At the VavS–GrbS A interface, the N‐terminal part of the RT loop, a 310 helix between βD and βE, and βE of GrbS A are assembled together (Figure 4). This assembly forms a convex surface as a whole, which packs against the valley formed at the base of the VavS β‐barrel (Figures 5B and 6A). The side chains of three GrbS residues, Leu164, Phe165 and Thr211, protrude from the convex surface into the valley. They are lined along the valley in the order Thr211, Leu164 and Phe165 from the entrance to the exit. In particular, Leu164 and Phe165 in the RT loop are in close contact with the hydrophobic cluster at the bottom of the VavS valley, thereby forming a core of the inter‐domain interface. The side chain of Leu164 is positioned in close proximity to those of Leu627, Ala630 and Trp637 of VavS. As for Phe165, its aromatic ring is tightly locked into the crevice formed by the side chains of Met597, Trp637 and Pro657. These three GrbS residues are not only in contact with the bottom of VavS, but are also grasped by both side walls of the valley. On one of the side walls, three successive GrbS residues, Arg207, Asn208 and Try209 in the 310 helix, are placed. The guanido group of Arg207 loosely covers the face of the side chain of Pro595, while the aromatic ring of Tyr209 surrounds Pro657 together with Phe165 (Figures 5B and 6A). Of particular note is the space between the side chains of Phe165 and Tyr209 that is occupied by VavS Pro657, because it is utilized ordinarily as the P+2 and P+3 sites for PPII helix binding. On another side wall, three hydrogen bonds are formed between the polypeptide backbone of Ala632 and the side chains of Gln162 and Arg179. The side chain of Arg179 is juxtaposed with Phe165 and partially occludes the exit of the VavS valley.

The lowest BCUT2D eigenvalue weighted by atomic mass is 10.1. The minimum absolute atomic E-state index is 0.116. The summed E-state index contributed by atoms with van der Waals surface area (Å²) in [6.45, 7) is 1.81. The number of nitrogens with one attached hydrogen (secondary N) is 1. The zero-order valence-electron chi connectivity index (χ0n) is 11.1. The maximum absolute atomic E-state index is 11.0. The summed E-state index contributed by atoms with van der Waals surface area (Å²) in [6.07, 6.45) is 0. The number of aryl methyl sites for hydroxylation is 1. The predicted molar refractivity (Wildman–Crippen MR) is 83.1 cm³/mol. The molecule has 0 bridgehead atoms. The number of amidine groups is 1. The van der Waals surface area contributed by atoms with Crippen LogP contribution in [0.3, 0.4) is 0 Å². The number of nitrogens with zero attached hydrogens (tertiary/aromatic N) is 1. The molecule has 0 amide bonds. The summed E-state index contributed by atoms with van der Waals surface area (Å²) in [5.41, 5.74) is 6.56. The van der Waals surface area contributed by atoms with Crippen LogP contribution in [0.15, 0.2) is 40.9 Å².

Figure 6.

Stereo views of the two interfaces between VavS and GrbS. (A) The VavS–GrbS A interface is shown with the exit of the GrbS‐binding valley close to and the entrance distant from the viewer. The VavS and GrbS residues are colored in green and red, respectively. The side chains involved in the inter‐domain interactions and some main chains are drawn as rods. The α carbons are traced as tubes. For clarity, some VavS residues that minimally interact with GrbS are omitted. Hydrogen bonds are drawn as dotted lines in cyan. (B) The VavS–GrbS B interface is shown according to the same scheme as in (A). The viewing point is at the VavS core. Note that the orientation of the tetraproline region of VavS is rotated by ∼180° around the vertical axis on the plane with respect to that in Figure 3. Water molecules are drawn as circles.